These two engraved silver trowels are on display in the Parlour at Chifley Home.  They were presented to Ben Chifley in 1949 on the occasion of his laying foundation stones for the Australian National University (ANU) in Canberra.

Ben regretted that he had never attended university.  After Limekilns Public School, he was briefly a student at the Patrician Brothers’ school in Bathurst.  Ben continued his formal education from 1902 as a railway apprentice, becoming a first-class locomotive engine driver in 1914.  He also continued to educate himself on a broad range of subjects through self-study and extension courses.  University, however, was never an option for Ben Chifley.

What Chifley did do, however, was guide the establishment of a new university, the ANU.  The process began in late 1944 under Chifley’s direction as the Minister for Post-War Reconstruction.  In 1946, the Bill establishing the university was passed during Ben Chifley’s time as Prime Minister.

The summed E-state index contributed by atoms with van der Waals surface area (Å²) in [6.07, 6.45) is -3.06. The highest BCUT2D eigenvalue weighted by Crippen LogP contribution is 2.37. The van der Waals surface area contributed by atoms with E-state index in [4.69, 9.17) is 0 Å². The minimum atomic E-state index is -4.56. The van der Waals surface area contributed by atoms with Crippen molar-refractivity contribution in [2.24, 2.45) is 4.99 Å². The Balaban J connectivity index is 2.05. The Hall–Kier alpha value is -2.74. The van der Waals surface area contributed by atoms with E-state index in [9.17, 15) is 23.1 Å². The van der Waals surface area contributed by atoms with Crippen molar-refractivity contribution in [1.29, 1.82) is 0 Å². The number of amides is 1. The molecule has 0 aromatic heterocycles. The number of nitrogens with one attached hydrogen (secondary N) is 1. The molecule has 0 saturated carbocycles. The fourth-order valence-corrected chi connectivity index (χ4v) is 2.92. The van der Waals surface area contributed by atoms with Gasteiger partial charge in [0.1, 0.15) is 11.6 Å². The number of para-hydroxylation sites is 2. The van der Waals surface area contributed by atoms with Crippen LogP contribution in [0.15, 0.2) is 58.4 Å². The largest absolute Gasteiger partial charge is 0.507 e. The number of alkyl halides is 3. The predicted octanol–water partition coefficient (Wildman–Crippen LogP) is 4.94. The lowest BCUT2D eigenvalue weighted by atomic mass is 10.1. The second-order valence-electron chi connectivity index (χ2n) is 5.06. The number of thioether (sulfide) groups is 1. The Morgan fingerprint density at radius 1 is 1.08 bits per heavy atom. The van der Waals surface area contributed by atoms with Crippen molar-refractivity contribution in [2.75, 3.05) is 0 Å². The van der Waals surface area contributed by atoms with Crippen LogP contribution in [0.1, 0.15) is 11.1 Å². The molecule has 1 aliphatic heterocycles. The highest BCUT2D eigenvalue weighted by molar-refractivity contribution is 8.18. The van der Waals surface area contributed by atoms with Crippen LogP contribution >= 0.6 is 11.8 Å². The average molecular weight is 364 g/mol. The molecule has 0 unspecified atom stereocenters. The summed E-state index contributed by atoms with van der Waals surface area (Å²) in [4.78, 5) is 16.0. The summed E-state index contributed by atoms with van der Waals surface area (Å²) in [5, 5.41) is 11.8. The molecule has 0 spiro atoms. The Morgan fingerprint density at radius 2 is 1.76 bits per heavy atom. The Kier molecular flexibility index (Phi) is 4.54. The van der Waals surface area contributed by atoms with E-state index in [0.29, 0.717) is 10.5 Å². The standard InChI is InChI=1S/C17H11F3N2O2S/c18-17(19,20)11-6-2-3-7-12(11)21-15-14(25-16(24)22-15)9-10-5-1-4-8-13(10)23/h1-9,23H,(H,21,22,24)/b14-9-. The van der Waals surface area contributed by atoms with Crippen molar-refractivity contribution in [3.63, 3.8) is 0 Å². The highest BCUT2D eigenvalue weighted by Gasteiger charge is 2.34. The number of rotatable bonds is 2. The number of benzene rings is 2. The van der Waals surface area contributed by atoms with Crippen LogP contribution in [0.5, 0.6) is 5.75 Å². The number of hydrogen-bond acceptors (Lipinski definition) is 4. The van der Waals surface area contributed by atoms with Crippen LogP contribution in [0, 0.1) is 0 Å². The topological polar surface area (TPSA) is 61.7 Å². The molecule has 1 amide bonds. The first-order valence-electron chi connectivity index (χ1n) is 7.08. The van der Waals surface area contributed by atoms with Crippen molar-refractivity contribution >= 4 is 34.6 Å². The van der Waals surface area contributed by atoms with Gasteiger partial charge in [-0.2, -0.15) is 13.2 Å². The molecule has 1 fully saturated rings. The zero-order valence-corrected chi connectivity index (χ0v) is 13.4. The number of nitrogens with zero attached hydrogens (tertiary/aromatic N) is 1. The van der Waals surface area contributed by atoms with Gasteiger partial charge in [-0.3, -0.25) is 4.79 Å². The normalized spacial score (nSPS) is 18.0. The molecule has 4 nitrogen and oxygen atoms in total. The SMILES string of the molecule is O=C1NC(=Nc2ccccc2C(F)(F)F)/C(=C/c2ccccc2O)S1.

On 24 October 1949, the foundation stones were laid for the new university’s first three buildings.  Prime Minister Chifley ceremoniously laid the stones for two of those buildings, the John Curtin School of Medical Research and the Research School of Physical Sciences.  Inscriptions on the trowels record Ben Chifley’s role in the ceremonies.  Ben would have felt some sadness when laying the foundation stone honouring his old comrade, John Curtin.  Elsie Curtin, John’s widow, was at his side, specially invited to Canberra for the ceremony.   Her presence, along with that of Elizabeth Chifley, who rarely went to Canberra, would have contributed to this being a memorable day.

Back home, the trowels would have held special memories for Ben Chifley.   A new university, part of his post-war plan for nation building, had been created and his old comrade had been honoured.